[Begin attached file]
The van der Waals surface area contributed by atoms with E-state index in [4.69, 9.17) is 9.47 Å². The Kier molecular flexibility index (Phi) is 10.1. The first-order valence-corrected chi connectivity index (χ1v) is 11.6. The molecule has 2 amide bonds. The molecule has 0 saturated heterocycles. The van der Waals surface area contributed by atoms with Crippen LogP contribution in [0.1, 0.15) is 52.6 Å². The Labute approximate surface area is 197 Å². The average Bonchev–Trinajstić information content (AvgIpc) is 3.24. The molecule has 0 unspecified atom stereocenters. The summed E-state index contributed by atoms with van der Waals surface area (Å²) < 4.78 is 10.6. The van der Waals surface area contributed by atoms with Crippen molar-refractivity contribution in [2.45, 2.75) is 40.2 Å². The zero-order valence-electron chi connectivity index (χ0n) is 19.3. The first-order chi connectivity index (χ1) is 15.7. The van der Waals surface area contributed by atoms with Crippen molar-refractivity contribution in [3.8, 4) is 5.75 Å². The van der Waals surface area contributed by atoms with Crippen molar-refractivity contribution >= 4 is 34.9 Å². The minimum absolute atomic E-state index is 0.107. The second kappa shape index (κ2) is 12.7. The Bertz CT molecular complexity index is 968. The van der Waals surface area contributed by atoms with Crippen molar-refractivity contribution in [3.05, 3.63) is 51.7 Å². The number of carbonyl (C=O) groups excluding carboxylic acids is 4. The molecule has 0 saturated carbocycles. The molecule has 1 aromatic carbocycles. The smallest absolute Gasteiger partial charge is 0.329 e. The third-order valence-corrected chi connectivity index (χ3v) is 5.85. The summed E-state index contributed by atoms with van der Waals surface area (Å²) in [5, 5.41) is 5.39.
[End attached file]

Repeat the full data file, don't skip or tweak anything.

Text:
The van der Waals surface area contributed by atoms with E-state index in [4.69, 9.17) is 9.47 Å². The Kier molecular flexibility index (Phi) is 10.1. The first-order valence-corrected chi connectivity index (χ1v) is 11.6. The molecule has 2 amide bonds. The molecule has 0 saturated heterocycles. The van der Waals surface area contributed by atoms with Crippen LogP contribution in [0.1, 0.15) is 52.6 Å². The Labute approximate surface area is 197 Å². The average Bonchev–Trinajstić information content (AvgIpc) is 3.24. The molecule has 0 unspecified atom stereocenters. The summed E-state index contributed by atoms with van der Waals surface area (Å²) < 4.78 is 10.6. The van der Waals surface area contributed by atoms with Crippen molar-refractivity contribution in [2.45, 2.75) is 40.2 Å². The zero-order valence-electron chi connectivity index (χ0n) is 19.3. The first-order chi connectivity index (χ1) is 15.7. The van der Waals surface area contributed by atoms with Crippen molar-refractivity contribution in [3.8, 4) is 5.75 Å². The van der Waals surface area contributed by atoms with Crippen molar-refractivity contribution >= 4 is 34.9 Å². The minimum absolute atomic E-state index is 0.107. The second kappa shape index (κ2) is 12.7. The Bertz CT molecular complexity index is 968. The van der Waals surface area contributed by atoms with Crippen molar-refractivity contribution in [3.05, 3.63) is 51.7 Å². The number of carbonyl (C=O) groups excluding carboxylic acids is 4. The molecule has 0 saturated carbocycles. The molecule has 1 aromatic carbocycles. The smallest absolute Gasteiger partial charge is 0.329 e. The third-order valence-corrected chi connectivity index (χ3v) is 5.85. The summed E-state index contributed by atoms with van der Waals surface area (Å²) in [5, 5.41) is 5.39.